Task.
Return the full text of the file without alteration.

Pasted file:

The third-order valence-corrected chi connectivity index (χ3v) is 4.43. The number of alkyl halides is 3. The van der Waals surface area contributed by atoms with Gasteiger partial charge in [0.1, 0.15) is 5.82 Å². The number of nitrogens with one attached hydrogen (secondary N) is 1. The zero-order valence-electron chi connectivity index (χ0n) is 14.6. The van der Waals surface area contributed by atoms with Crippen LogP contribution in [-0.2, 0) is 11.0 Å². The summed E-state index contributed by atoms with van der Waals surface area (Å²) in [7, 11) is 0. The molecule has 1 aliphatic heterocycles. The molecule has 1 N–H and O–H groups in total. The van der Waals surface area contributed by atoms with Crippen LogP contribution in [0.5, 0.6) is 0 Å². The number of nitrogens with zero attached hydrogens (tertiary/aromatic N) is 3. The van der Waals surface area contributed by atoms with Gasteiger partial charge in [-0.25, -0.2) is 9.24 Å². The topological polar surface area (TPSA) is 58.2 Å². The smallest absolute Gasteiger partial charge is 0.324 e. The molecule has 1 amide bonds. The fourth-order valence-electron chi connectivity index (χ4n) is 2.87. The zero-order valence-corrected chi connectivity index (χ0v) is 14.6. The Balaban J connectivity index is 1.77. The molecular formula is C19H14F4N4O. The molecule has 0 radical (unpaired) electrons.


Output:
The third-order valence-corrected chi connectivity index (χ3v) is 4.43. The number of alkyl halides is 3. The van der Waals surface area contributed by atoms with Gasteiger partial charge in [0.1, 0.15) is 5.82 Å². The number of nitrogens with one attached hydrogen (secondary N) is 1. The zero-order valence-electron chi connectivity index (χ0n) is 14.6. The van der Waals surface area contributed by atoms with Crippen LogP contribution in [-0.2, 0) is 11.0 Å². The summed E-state index contributed by atoms with van der Waals surface area (Å²) in [7, 11) is 0. The molecule has 1 aliphatic heterocycles. The molecule has 1 N–H and O–H groups in total. The van der Waals surface area contributed by atoms with Crippen LogP contribution in [0.5, 0.6) is 0 Å². The number of nitrogens with zero attached hydrogens (tertiary/aromatic N) is 3. The van der Waals surface area contributed by atoms with Gasteiger partial charge in [-0.25, -0.2) is 9.24 Å². The topological polar surface area (TPSA) is 58.2 Å². The smallest absolute Gasteiger partial charge is 0.324 e. The molecule has 1 amide bonds. The fourth-order valence-electron chi connectivity index (χ4n) is 2.87. The zero-order valence-corrected chi connectivity index (χ0v) is 14.6. The Balaban J connectivity index is 1.77. The molecular formula is C19H14F4N4O. The molecule has 0 radical (unpaired) electrons.